Software dependency problem: HPC users want the execution of the applications in the same environment that they utilize for the development purpose. Such a dependency adds more challenges to the system administrators. The system administrators need to deal with a suitable environment for rapid development of applications including incredibly data-intensive applications, libraries, and tools demanded by the specific scientific community. It is cumbersome to provide an environment that changes over time as libraries and compilers get updated very frequently with the change in HPC systems. On the other hand, the user may be interested in having application-specific tools that are sometimes difficult to install and port along with all the dependencies. This dependency hell may arise due to the varying communities. For example, the genomics and biologist, mostly, demand Ubuntu as their base image with a specific version of Python and/or Perl. In contrast, High-energy physicists may ask for Scientific Linux with specific compilers, libraries, and scripting tools. HPC users desire to have a cloud-like flexible environment, where they can quickly move their desktop environment using User Defined Images (UDI) capability with the potential to have BareMetal performance without dealing with nasty underlying environmental details. Linux container technology has emerged in a revolutionary way to satisfy user demands for a flexible computing environment. The container can provide a whole stack of runtime environments similar to a home development environment. In order to accelerate the research reproducibility, the containers are used to resolve dependencies and portability issues.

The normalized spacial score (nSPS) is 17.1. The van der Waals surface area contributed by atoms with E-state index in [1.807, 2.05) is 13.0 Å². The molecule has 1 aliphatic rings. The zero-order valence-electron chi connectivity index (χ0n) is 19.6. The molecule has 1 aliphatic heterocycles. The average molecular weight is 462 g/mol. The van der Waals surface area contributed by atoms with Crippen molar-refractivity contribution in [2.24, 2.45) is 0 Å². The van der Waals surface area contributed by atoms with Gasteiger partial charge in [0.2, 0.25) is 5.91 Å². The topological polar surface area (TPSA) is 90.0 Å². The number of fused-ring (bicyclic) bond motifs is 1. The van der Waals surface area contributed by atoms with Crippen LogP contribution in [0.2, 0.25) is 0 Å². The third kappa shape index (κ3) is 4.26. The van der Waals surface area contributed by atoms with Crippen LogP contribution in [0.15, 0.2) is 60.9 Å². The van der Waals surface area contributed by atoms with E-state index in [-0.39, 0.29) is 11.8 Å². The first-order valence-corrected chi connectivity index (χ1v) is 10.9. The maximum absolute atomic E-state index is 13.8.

Consequently, users can comfortably bring their images used in their development environment to perform their experiments in supercomputing like data centers.